This first person narrative by the CIA officer who led the CIA’s efforts in Afghanistan in November and December 2001 is an engaging read that chronicles the mission to assist in the overthrow of the Taliban, the creation of a new Afghani government, and the hunt for Bin Laden and Al Qaeda in Afghanistan.
The book has been heavily redacted by CIA censors, and the author and publisher printed the book with black lines indicating redaction. While making some of the book’s passages more difficult to read, I appreciated this (and wish more publishers of CIA memoirs would take this approach), as it helped me fill in some of the gaps with knowledge based on other sources. Most of the redaction involves exact resources provided to various warlords; some discussion of overall campaign planning; the details of some operations of secondary importance; the involvement of various allied countries’ intelligence services and special operations units; and, oddly, the introduction of CIA and special forces teams hunting Al Qaeda weapons of mass destruction. These teams’ presence is confirmed by multiple other unclassified sources, so the omission is somewhat silly. Berntsen had to sue the CIA twice to get his book released at all, but the effort was well worth it.
Berntsen resigned from CIA soon after he returned from this assignment, and while he never states this directly in the text, it is clear that Berntsen’s aggressive and single-minded approach in Afghanistan displeased some of the more politically-minded CIA leaders back in Washington (Tenet and Pavitt most particularly), and it is no surprise to me that he left the Agency. Berntsen was tasked with operating semi-autonomously and aggressively, and he took a number of risks that paid off. I have worked with men like Berntsen, and while the experience may not always be pleasant, it is clear to me that Berntsen was the right man for the job. His approach also highlights the need for extremely close, fluid operations between CIA paramilitary units and special operations forces. This cooperation worked extremely well under Berntsen’s leadership.
Berntsen’s account is generally positive toward those with whom he worked, and US efforts in Afghanistan, with one major exception: Berntsen’s narrative, if credible, is damning of CENTCOM (and Tommy Franks in particular) with regard to decisions made in the wake of Tora Bora. There, according to Berntsen, Bin Laden was allowed to slip away and retreat into Pakistan. Berntsen’s deputy heading the effort at Tora Bora wanted CENTCOM to immediately deploy a Ranger unit into the mountains to cut ff the retreat.
Now, the reader should understand that a rapid deployment of 800 Rangers into the mountains surrounding Tora Bora is no small matter logistically, and I understand why Franks would have been reluctant to make such a major revision to his campaign plan based on the uncorroborated reports that Berntsen’s team (JULIET FORWARD) provided stating that Bin Laden, Zawahiri, and one of Bin Laden’s sons were present. In hindsight, I suspect that Bin Laden and probably Zawahiri were present, and subsequently escaped because they were not pursued with sufficient vigor. Franks’ decision was also based in large part on the (mostly political) decision to increasingly rely on allied southern Afghani warlords. We now know that many of these guys had accepted US funds to become allies, then accepted additional funds from Bin Laden to let them slip through the Afghanis’ fingers and escape into Pakistan through the White Mountains. Such is the Afghani way; the British and Soviets experienced similar betrayals countless times. Afghanis can be bought, but they cannot stay bought, particularly when their co-religionists are doing the bribing. Franks, in subsequent op-ed pieces, emphasizes the inconclusiveness of the available intelligence about Bin Laden’s whereabouts. Interestingly, in Franks’ memoir American Soldier, he also noted that he received a phone call from Rumsfeld on November 27, 2001 asking him to begin updating the OPLAN for the invasion of Iraq, which also served to divert Franks’ attention.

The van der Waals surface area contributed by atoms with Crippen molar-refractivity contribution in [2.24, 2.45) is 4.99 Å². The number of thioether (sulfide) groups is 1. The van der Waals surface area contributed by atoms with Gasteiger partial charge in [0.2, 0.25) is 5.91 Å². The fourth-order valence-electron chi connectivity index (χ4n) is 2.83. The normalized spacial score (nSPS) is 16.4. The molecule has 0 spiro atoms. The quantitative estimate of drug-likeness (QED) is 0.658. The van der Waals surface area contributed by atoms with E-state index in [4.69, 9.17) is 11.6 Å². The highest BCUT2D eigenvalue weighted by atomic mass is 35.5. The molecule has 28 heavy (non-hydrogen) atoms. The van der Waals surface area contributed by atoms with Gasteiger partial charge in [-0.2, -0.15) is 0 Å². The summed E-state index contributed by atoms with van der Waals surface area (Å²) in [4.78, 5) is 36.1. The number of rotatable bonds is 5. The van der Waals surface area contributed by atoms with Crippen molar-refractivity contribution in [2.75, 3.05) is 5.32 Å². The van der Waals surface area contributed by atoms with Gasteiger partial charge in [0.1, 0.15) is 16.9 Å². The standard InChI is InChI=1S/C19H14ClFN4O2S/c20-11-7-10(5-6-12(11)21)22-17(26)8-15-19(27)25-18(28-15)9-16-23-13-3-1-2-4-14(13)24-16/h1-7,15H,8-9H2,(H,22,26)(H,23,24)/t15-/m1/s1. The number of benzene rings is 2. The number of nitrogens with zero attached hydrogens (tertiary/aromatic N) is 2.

I would suggest reading Gary Schroen’s First In prior to Jawbreaker, as First In details what happens to the first post-9-11 CIA team sent into Afghanistan. Gary Schroen led that team, then was relieved by Gary Berntsen. Neither of these books provides any substantial background on the various Afghani warlords interacted with post-9-11, nor do they provide any real background on previous CIA efforts in Afghanistan. For that, I suggest reading Steve Coll’s Ghost Wars, which provides a great deal of information on US activities related to Afghanistan in the two decades prior to 9-11.
I give this one 4 stars out of 5. Berntsen is not a deep thinker, and provides little in the way of analysis; he leaves that to the reader, providing a straight-forward chronology of the actions of his team. Nevertheless,
Jawbreaker is an important addition to the canon of books on US post-9-11 military and intelligence operations in Afghanistan and I highly recommend it.
Review copyright 2011 J. Andrew Byers